Anchorage Assembly members push for Golden Lion as emergency shelter, put limits on Sullivan Arena capacity
ANCHORAGE, Alaska (KTUU) - Anchorage Assembly members held an emergency meeting Monday, Oct. 3, to put the Anchorage Emergency Shelter Plan into action, following the closure of the Centennial Campground on Saturday.
Members introduced an ordinance to use the Golden Lion Hotel as an emergency shelter, something Anchorage Mayor Dave Bronson’s administration has argued isn’t legal under current law. The ordinance will be up for public testimony and a possible vote at the assembly meeting scheduled for Oct. 11.
Members did vote on several resolutions at the meeting, including one authored by assembly member Felix Rivera to increase capacity at the Sullivan Arena from 150 to 200 people.
Other members had concerns about the increase. Assembly Vice Chair Christopher Constant amended the resolution to say the additional capacity would only be allowed if other low barrier shelters were full and if the Sullivan itself was at 90% capacity for at least five days.
“We’ve seen in the past that there are problems associated with high numbers at the Sullivan Arena and we wanted to avoid repeating that situation,” Assembly Chair Suzanne LaFrance said. “It’s a hardship for folks living around the area.”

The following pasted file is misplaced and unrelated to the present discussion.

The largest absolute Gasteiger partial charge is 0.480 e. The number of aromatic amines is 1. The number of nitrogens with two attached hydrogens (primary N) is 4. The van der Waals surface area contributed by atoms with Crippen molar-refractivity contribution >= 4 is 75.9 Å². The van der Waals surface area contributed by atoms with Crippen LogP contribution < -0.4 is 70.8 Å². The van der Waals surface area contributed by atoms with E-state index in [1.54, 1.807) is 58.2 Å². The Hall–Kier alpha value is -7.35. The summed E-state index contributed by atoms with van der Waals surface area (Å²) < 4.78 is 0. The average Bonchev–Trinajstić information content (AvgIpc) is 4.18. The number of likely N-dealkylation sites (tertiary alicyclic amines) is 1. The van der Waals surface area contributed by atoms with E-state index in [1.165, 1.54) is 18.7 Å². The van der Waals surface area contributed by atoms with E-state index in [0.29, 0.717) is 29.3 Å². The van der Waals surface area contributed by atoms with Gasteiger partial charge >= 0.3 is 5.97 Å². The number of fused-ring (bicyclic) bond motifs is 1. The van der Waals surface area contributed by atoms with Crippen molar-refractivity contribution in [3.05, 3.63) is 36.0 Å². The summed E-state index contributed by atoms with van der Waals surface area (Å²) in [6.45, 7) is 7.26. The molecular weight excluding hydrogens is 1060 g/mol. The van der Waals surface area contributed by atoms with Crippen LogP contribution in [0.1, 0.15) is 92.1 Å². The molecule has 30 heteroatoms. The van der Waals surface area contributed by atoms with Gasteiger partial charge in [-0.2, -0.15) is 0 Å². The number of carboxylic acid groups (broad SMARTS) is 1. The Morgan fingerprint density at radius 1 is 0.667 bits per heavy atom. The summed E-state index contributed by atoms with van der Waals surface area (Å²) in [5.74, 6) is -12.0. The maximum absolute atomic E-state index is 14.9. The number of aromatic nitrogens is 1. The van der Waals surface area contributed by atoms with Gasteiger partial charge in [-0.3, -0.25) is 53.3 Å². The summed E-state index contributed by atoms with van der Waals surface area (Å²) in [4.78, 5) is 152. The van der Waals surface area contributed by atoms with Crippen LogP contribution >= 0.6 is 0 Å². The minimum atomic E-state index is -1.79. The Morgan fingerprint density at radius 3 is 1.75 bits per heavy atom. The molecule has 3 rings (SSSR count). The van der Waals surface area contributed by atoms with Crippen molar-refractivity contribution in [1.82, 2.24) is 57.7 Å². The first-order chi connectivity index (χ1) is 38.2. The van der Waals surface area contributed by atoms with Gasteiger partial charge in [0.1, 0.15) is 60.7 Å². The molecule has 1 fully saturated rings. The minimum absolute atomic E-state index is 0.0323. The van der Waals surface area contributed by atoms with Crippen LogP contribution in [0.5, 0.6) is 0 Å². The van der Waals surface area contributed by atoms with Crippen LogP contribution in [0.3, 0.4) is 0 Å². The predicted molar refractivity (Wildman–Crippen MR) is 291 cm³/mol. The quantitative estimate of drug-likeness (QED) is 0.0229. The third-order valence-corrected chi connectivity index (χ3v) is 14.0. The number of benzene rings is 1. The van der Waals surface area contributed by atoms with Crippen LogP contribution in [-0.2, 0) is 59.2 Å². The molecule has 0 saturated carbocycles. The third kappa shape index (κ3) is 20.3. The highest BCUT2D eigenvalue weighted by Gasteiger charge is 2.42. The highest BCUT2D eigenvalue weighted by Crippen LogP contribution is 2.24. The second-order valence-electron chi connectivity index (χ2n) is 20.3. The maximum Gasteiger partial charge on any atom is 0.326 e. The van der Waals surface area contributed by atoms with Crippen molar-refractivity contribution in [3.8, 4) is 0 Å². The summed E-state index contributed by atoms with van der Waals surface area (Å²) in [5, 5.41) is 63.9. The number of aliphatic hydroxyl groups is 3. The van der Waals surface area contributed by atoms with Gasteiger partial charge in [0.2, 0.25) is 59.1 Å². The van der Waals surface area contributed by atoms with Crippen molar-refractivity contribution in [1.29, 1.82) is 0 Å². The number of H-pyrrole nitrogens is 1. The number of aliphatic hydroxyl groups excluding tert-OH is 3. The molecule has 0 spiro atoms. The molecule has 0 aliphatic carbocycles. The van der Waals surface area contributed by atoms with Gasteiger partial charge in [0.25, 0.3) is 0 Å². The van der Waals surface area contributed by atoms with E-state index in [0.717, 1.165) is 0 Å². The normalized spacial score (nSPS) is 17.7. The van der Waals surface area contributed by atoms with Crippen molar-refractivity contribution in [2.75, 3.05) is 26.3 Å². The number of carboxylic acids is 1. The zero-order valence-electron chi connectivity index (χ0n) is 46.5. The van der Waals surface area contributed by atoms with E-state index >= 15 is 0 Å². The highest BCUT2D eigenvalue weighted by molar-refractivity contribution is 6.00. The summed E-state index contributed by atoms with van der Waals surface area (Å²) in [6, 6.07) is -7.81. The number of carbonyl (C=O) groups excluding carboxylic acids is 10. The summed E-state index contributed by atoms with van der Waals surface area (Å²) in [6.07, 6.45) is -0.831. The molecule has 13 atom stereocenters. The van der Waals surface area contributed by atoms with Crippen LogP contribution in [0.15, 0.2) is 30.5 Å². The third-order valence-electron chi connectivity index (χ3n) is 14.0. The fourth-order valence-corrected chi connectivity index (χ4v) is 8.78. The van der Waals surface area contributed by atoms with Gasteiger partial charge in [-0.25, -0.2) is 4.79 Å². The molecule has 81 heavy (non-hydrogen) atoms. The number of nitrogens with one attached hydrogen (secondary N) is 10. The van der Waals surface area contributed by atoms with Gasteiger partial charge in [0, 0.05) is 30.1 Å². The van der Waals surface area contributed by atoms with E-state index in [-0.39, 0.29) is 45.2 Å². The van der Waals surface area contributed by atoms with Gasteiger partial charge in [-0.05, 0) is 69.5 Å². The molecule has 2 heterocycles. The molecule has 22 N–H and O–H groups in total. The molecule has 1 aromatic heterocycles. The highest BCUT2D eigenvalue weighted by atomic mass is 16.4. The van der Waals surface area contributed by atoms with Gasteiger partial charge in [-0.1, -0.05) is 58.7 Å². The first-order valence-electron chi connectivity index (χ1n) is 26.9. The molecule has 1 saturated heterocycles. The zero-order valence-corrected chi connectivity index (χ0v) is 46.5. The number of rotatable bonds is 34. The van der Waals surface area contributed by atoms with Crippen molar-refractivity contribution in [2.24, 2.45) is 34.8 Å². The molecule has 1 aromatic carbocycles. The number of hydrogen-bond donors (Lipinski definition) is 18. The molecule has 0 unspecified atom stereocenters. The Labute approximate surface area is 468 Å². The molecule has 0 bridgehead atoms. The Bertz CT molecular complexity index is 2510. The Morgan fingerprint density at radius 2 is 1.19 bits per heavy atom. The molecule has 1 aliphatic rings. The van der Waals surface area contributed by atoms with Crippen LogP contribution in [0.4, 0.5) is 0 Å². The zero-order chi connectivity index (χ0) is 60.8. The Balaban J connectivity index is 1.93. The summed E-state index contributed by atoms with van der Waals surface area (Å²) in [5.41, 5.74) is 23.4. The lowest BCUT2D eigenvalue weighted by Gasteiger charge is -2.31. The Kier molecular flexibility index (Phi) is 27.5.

LaFrance said a forthcoming resolution will also call for more security.
“So there isn’t a repeat of those issues that many residents who live nearby the Sullivan are really, really worried are going to reoccur,” LaFrance said.
Housing and Homeless Coordinator for the Municipality of Anchorage, Alexis Johnson, said 103 people were staying at the Sullivan Arena as of Monday morning. Most, but not all, had come from Centennial Campground.
“It’s been a success thus far,” Johnson said. “I want to continue that energy, and we are going to work towards getting Centennial cleaned up and hopefully housing and sheltering a lot of those people still there.”
Assembly members also voted to lease 50 rooms at the Alex Hotel, but postponed a resolution that would have funded a contractor to help run the facility.
Also on Monday, assembly members and the administration learned one part of the plan was no longer viable. Bean’s café Director Lisa Sauder said they pulled their proposal to provide 40 beds for emergency shelter after learning the municipality would require them to carry an additional $40,000 worth of insurance. Sauder said the beds will be used for sober workforce housing, a program of Bean’s Café.
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